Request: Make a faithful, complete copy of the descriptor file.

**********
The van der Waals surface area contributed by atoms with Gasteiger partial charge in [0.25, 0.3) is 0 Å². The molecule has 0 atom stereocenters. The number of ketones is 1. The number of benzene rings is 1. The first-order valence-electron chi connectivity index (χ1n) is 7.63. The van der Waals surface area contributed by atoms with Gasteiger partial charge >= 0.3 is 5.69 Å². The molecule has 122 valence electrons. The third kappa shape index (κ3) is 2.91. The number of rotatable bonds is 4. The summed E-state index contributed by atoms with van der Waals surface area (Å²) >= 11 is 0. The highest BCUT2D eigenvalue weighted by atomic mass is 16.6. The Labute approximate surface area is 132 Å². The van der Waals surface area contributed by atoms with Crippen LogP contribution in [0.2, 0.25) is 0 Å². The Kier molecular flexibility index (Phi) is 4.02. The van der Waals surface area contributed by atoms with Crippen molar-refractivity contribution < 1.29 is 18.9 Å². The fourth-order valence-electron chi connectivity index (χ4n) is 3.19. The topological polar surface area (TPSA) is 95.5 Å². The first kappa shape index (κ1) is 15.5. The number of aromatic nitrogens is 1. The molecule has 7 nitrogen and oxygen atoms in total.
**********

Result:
The van der Waals surface area contributed by atoms with Gasteiger partial charge in [0.25, 0.3) is 0 Å². The molecule has 0 atom stereocenters. The number of ketones is 1. The number of benzene rings is 1. The first-order valence-electron chi connectivity index (χ1n) is 7.63. The van der Waals surface area contributed by atoms with Gasteiger partial charge >= 0.3 is 5.69 Å². The molecule has 122 valence electrons. The third kappa shape index (κ3) is 2.91. The number of rotatable bonds is 4. The summed E-state index contributed by atoms with van der Waals surface area (Å²) >= 11 is 0. The highest BCUT2D eigenvalue weighted by atomic mass is 16.6. The Labute approximate surface area is 132 Å². The van der Waals surface area contributed by atoms with Crippen LogP contribution in [0.2, 0.25) is 0 Å². The Kier molecular flexibility index (Phi) is 4.02. The van der Waals surface area contributed by atoms with Crippen molar-refractivity contribution < 1.29 is 18.9 Å². The fourth-order valence-electron chi connectivity index (χ4n) is 3.19. The topological polar surface area (TPSA) is 95.5 Å². The first kappa shape index (κ1) is 15.5. The number of aromatic nitrogens is 1. The molecule has 7 nitrogen and oxygen atoms in total.